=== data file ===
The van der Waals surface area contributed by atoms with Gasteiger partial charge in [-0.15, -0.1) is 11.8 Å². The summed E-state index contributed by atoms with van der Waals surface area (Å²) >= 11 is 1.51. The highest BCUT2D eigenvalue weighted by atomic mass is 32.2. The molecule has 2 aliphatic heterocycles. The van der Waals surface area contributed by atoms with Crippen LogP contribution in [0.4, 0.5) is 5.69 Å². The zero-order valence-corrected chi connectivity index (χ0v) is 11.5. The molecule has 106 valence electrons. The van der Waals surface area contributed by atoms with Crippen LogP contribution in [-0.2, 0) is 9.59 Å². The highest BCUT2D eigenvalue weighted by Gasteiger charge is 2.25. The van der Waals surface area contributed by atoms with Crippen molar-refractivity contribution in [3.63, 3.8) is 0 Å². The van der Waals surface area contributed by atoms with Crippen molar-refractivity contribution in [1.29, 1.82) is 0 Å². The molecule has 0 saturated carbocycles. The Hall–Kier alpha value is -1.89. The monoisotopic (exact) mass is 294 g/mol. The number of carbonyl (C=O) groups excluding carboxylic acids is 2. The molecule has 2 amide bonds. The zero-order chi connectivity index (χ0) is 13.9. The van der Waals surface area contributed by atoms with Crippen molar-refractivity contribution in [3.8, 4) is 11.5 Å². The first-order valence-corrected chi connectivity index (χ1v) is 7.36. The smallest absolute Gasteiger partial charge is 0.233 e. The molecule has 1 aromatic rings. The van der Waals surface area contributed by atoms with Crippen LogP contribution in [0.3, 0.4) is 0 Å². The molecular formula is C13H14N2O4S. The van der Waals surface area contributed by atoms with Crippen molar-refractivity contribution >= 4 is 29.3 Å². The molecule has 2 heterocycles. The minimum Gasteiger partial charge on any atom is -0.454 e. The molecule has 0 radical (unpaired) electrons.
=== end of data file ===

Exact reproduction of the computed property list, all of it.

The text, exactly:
The van der Waals surface area contributed by atoms with Gasteiger partial charge in [-0.15, -0.1) is 11.8 Å². The summed E-state index contributed by atoms with van der Waals surface area (Å²) >= 11 is 1.51. The highest BCUT2D eigenvalue weighted by atomic mass is 32.2. The molecule has 2 aliphatic heterocycles. The van der Waals surface area contributed by atoms with Crippen LogP contribution in [0.4, 0.5) is 5.69 Å². The zero-order valence-corrected chi connectivity index (χ0v) is 11.5. The molecule has 106 valence electrons. The van der Waals surface area contributed by atoms with Crippen LogP contribution in [-0.2, 0) is 9.59 Å². The highest BCUT2D eigenvalue weighted by Gasteiger charge is 2.25. The van der Waals surface area contributed by atoms with Crippen molar-refractivity contribution in [3.63, 3.8) is 0 Å². The van der Waals surface area contributed by atoms with Crippen molar-refractivity contribution in [1.29, 1.82) is 0 Å². The molecule has 0 saturated carbocycles. The Hall–Kier alpha value is -1.89. The monoisotopic (exact) mass is 294 g/mol. The number of carbonyl (C=O) groups excluding carboxylic acids is 2. The molecule has 2 amide bonds. The zero-order chi connectivity index (χ0) is 13.9. The van der Waals surface area contributed by atoms with Crippen molar-refractivity contribution in [3.8, 4) is 11.5 Å². The first-order valence-corrected chi connectivity index (χ1v) is 7.36. The smallest absolute Gasteiger partial charge is 0.233 e. The molecule has 1 aromatic rings. The van der Waals surface area contributed by atoms with Crippen LogP contribution in [0.3, 0.4) is 0 Å². The molecular formula is C13H14N2O4S. The van der Waals surface area contributed by atoms with Crippen molar-refractivity contribution >= 4 is 29.3 Å². The molecule has 2 heterocycles. The minimum Gasteiger partial charge on any atom is -0.454 e. The molecule has 0 radical (unpaired) electrons.